A mountain biker riding a trail which follows the line of greatest slope, or fall line.
In mountain biking the line of greatest slope defines the fall line, which is the path a trail will follow to descend a hill or mountain with the shortest path, and will also cause the rider to gain the most velocity (assuming brakes are not used, and other factors such as rolling resistance are equal).
The line of greatest slope defines the path (red) a climber will take to gain the most elevation with the shortest possible path.
In mountain climbing, the line of greatest slope defines the fall line, which is the path a climber will take to gain the most elevation with the shortest possible path.
The line of greatest slope has practical significance in map reading. On the terrain it is often far more discernible, even intuitively obvious, rather than accurately picking out the consistent height level on what is likely the undulating uneven ground along the ground represented on the contour line. But knowing that a greatest slope vector is orthogonal to the contour line, one can readily deduce the direction of the contour lines from the line of greatest slope. The extent and overall direction of the contour line to a map scale can only be found on the topographic map.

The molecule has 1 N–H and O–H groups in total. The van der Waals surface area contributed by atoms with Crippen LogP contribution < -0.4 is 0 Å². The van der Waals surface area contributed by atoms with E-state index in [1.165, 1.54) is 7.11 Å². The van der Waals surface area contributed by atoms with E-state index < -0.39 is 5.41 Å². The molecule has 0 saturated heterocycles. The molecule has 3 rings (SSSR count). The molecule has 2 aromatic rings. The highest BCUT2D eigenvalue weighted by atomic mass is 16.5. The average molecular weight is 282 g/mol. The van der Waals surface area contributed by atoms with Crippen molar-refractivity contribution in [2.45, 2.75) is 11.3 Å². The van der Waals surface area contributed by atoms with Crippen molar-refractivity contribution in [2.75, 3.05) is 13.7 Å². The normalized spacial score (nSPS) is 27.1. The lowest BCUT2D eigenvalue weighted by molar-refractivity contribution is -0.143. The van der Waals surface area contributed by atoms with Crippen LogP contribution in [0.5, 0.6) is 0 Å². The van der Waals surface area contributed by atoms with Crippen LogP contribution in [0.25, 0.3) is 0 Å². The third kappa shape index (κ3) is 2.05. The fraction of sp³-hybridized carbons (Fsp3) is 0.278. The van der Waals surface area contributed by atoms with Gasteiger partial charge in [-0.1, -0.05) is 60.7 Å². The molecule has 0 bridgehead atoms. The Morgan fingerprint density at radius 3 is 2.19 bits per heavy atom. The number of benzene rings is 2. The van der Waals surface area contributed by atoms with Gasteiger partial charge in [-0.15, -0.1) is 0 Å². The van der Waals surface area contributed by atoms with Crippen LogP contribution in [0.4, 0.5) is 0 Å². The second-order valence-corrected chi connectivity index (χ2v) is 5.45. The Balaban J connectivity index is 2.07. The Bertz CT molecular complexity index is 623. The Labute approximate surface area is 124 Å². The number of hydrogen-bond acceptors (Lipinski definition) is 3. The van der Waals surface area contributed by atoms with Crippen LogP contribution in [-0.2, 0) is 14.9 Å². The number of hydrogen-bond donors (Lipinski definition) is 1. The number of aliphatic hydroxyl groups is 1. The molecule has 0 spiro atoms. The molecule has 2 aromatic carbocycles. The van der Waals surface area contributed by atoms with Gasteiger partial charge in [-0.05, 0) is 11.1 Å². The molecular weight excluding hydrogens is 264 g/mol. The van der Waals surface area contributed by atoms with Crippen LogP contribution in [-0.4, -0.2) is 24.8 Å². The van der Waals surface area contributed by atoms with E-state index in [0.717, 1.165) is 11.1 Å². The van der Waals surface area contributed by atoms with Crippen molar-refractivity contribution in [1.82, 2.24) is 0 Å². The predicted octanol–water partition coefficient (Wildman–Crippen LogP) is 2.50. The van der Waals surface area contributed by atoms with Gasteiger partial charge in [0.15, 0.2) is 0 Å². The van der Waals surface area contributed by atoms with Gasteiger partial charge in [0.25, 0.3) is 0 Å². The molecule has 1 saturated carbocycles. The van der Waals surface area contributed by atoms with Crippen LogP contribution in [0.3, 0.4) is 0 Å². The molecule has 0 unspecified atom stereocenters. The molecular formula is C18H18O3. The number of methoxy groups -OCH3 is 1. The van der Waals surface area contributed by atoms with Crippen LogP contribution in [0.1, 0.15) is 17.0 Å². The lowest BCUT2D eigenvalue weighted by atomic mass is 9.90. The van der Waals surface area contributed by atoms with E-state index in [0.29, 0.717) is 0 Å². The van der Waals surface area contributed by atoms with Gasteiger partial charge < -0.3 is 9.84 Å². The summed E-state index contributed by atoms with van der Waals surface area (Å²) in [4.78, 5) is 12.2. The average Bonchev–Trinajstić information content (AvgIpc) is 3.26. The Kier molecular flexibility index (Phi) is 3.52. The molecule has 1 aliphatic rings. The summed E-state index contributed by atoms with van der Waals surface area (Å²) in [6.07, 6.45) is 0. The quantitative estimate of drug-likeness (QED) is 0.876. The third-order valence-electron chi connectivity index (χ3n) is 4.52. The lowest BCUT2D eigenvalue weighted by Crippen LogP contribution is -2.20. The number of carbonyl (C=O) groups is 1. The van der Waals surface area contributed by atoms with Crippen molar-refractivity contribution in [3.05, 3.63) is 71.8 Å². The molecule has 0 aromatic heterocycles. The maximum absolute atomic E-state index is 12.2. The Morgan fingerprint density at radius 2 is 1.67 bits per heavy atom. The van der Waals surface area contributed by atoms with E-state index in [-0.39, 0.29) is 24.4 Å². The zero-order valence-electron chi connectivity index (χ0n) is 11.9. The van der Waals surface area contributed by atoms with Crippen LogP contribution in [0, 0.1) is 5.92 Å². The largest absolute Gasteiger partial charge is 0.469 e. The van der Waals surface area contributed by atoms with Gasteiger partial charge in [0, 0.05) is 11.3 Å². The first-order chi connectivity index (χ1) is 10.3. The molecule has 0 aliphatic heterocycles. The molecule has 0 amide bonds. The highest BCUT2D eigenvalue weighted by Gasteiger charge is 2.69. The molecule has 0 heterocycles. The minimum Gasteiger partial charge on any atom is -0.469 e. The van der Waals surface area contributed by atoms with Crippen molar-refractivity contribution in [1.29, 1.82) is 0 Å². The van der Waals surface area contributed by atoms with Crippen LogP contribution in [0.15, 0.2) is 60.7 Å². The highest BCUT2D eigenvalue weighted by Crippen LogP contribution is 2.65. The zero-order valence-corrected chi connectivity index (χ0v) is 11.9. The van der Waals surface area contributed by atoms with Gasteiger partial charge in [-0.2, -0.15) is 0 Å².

By noting the corresponding compass vector, walking along the contour one can line up a hand held compass aligning the expected direction, and eye-balling the line of contour’s estimated level, move up or down along the bearing faster— to closely locate a desired point (planned point) along the hillside.[clarification needed] Pragmatically, this can be ‘good enough’ for rough project landscaping, such as timber clear cutting the work site of a structure like a bridge abutment or connecting ramps. The approximation can then be refined by transit and other surveyor tools to construct on target.